- 2 hr 15 min
Hamlet (1990) is a contemporary take on the Shakespearean classic, directed and produced by Franco Zeffirelli. The movie stars Mel Gibson as the titular character, Glenn Close as Queen Gertrude, and Alan Bates as Claudius. The film was praised for its exceptional performances, superb direction, and a modern take on the timeless tale.
The film begins with a cold and somber opening shot of the funeral of King Hamlet, Prince Hamlet's father. The audience sees a grieving and distraught Prince Hamlet, who is struggling to come to terms with the loss of his father. When his mother, Queen Gertrude, remarries his uncle Claudius, the new King of Denmark, just a few weeks after his father's death, Hamlet descends into madness, grief, and disillusionment.
The film is dark, grungy, and moody, with Gothic elements that capture the play's macabre and melancholic tone. The visual effects, set designs, and costumes are brilliant, and the cinematography is stunning, with striking and evocative shots of Denmark's coastline and castle.
Mel Gibson's portrayal of Hamlet is exceptional. He brings a brooding intensity and emotional depth to the role, capturing Hamlet's complex inner turmoil, grief, and anguish. He portrays Hamlet as a brooding, tortured soul, whose struggles and inner turmoil are almost palpable. Gibson's delivery of some of the most memorable lines of the play, such as "To be or not to be," is powerful and evocative, highlighting Hamlet's existential crisis.
Glenn Close is equally brilliant as Queen Gertrude. She portrays her as a conflicted and complex character, torn between her love for her son and her loyalty and duty to her new husband, Claudius. Close portrays Gertrude's psychological and emotional state with nuance and subtlety, giving depth and complexity to the character.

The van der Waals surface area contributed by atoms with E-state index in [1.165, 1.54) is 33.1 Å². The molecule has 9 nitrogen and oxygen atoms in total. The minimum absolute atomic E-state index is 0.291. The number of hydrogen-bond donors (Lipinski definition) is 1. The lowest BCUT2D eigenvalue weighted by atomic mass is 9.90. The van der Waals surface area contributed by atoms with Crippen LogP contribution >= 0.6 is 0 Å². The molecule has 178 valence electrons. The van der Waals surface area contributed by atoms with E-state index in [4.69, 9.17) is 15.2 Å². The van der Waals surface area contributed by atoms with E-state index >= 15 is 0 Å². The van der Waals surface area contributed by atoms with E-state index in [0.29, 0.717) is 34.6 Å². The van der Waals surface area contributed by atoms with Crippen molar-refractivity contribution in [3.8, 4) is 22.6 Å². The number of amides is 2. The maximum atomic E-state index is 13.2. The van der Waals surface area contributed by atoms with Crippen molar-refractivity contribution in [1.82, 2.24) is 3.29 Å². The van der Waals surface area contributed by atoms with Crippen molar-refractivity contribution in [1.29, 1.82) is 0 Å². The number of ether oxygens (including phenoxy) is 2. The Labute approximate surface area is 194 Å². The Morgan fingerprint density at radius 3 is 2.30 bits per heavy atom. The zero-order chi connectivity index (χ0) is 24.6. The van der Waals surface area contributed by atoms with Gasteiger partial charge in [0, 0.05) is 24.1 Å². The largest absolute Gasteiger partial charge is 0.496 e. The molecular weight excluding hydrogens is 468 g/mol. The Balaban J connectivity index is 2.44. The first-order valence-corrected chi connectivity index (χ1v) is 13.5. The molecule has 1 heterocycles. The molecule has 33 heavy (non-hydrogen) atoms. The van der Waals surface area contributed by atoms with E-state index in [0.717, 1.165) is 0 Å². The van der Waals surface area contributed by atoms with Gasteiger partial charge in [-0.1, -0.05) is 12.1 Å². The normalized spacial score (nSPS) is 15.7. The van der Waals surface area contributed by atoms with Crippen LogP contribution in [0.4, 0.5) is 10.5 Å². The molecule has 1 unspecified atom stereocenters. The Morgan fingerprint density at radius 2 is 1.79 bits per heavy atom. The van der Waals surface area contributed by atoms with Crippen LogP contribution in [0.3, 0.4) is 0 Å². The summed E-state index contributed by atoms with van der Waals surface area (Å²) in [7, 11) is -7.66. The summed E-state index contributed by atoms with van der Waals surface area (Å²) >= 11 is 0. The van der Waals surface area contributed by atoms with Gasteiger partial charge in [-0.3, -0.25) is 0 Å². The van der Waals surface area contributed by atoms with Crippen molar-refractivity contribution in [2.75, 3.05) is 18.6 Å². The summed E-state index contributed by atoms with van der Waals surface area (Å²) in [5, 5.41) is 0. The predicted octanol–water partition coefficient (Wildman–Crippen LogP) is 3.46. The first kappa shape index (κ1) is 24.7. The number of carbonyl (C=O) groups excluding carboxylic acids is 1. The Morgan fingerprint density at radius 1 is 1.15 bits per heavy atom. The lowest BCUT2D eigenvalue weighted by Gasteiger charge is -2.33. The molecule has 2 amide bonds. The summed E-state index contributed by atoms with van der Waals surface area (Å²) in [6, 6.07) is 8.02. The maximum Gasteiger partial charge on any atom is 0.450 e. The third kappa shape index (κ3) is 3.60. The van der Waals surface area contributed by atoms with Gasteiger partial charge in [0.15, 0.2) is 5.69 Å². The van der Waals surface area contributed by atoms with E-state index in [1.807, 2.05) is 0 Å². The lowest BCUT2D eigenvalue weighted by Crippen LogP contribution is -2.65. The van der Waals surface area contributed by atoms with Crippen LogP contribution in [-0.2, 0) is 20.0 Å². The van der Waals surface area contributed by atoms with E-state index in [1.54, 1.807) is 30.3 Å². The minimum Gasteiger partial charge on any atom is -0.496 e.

Alan Bates is equally excellent as Claudius. He's a manipulative and cunning antagonist, who schemes and connives his way to the throne. He's charming and menacing, and Bates portrays Claudius's conflicting emotions of guilt and ambition with great skill.
The film's supporting cast is equally remarkable. Paul Scofield plays Hamlet's father as a ghost who haunts Hamlet, urging him to seek revenge on Claudius. Helena Bonham Carter plays Ophelia, Hamlet's lover, with raw emotion and sensitivity. Nathaniel Parker plays Laertes, Ophelia's brother, and Hamlet's nemesis, with great conviction.
The movie's use of music is also noteworthy. The haunting and melancholic score, composed by Ennio Morricone, perfectly captures the film's somber tone and emotional depth. The score's use of choir singing in Latin during the funeral scenes adds to the film's Gothic and ominous mood.
One of the most significant departures from the play is the ending. While in the play, the audience is left with a sense of ambiguity and unanswered questions about the bloody resolution, the film provides a more definitive and satisfying conclusion to the story.
In conclusion, Hamlet (1990) is a thought-provoking, haunting, and emotionally-charged modern adaptation of Shakespeare's classic play. The film's exceptional direction, superb performances, and striking visuals make it a treat for Shakespeare lovers and film enthusiasts alike. It's a must-watch for anyone looking for an intense and brooding cinematic experience.
Hamlet is a 1990 drama with a runtime of 2 hours and 15 minutes. It has received moderate reviews from critics and viewers, who have given it an IMDb score of 6.7 and a MetaScore of 53.